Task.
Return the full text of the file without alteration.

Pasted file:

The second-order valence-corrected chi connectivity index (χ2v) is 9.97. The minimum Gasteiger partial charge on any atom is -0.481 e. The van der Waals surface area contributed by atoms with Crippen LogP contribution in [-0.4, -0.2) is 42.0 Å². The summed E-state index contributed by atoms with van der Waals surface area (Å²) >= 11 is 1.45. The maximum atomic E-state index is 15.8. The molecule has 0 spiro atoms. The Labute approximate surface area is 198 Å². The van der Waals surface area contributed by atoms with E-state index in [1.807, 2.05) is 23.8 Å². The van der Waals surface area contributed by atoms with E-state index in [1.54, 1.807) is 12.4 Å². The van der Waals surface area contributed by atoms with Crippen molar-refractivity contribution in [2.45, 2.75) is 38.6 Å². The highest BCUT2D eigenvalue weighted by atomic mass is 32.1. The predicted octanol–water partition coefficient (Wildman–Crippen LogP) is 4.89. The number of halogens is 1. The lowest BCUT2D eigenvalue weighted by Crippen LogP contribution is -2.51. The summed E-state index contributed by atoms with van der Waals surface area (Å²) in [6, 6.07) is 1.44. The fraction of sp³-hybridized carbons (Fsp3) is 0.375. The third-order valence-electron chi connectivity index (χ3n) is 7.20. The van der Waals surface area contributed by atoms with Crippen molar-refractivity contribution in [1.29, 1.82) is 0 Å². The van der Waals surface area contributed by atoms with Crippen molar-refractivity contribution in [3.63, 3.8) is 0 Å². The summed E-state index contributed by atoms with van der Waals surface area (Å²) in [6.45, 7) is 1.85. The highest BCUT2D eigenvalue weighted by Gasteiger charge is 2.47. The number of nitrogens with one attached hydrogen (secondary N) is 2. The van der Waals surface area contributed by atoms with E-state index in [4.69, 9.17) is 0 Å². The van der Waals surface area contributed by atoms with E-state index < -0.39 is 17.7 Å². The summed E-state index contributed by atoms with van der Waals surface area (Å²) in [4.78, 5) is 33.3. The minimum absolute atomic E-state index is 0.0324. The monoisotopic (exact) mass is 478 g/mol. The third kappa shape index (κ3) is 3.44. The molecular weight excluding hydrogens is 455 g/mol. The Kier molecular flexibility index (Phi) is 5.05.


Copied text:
The second-order valence-corrected chi connectivity index (χ2v) is 9.97. The minimum Gasteiger partial charge on any atom is -0.481 e. The van der Waals surface area contributed by atoms with Crippen LogP contribution in [-0.4, -0.2) is 42.0 Å². The summed E-state index contributed by atoms with van der Waals surface area (Å²) >= 11 is 1.45. The maximum atomic E-state index is 15.8. The molecule has 0 spiro atoms. The Labute approximate surface area is 198 Å². The van der Waals surface area contributed by atoms with E-state index in [1.807, 2.05) is 23.8 Å². The van der Waals surface area contributed by atoms with E-state index in [1.54, 1.807) is 12.4 Å². The van der Waals surface area contributed by atoms with Crippen molar-refractivity contribution in [2.45, 2.75) is 38.6 Å². The highest BCUT2D eigenvalue weighted by atomic mass is 32.1. The predicted octanol–water partition coefficient (Wildman–Crippen LogP) is 4.89. The number of halogens is 1. The lowest BCUT2D eigenvalue weighted by Crippen LogP contribution is -2.51. The summed E-state index contributed by atoms with van der Waals surface area (Å²) in [6, 6.07) is 1.44. The fraction of sp³-hybridized carbons (Fsp3) is 0.375. The third-order valence-electron chi connectivity index (χ3n) is 7.20. The van der Waals surface area contributed by atoms with Crippen molar-refractivity contribution in [1.29, 1.82) is 0 Å². The van der Waals surface area contributed by atoms with Crippen molar-refractivity contribution in [3.63, 3.8) is 0 Å². The summed E-state index contributed by atoms with van der Waals surface area (Å²) in [6.45, 7) is 1.85. The highest BCUT2D eigenvalue weighted by Gasteiger charge is 2.47. The number of nitrogens with one attached hydrogen (secondary N) is 2. The van der Waals surface area contributed by atoms with E-state index in [4.69, 9.17) is 0 Å². The van der Waals surface area contributed by atoms with E-state index < -0.39 is 17.7 Å². The summed E-state index contributed by atoms with van der Waals surface area (Å²) in [4.78, 5) is 33.3. The minimum absolute atomic E-state index is 0.0324. The monoisotopic (exact) mass is 478 g/mol. The third kappa shape index (κ3) is 3.44. The molecular weight excluding hydrogens is 455 g/mol. The Kier molecular flexibility index (Phi) is 5.05.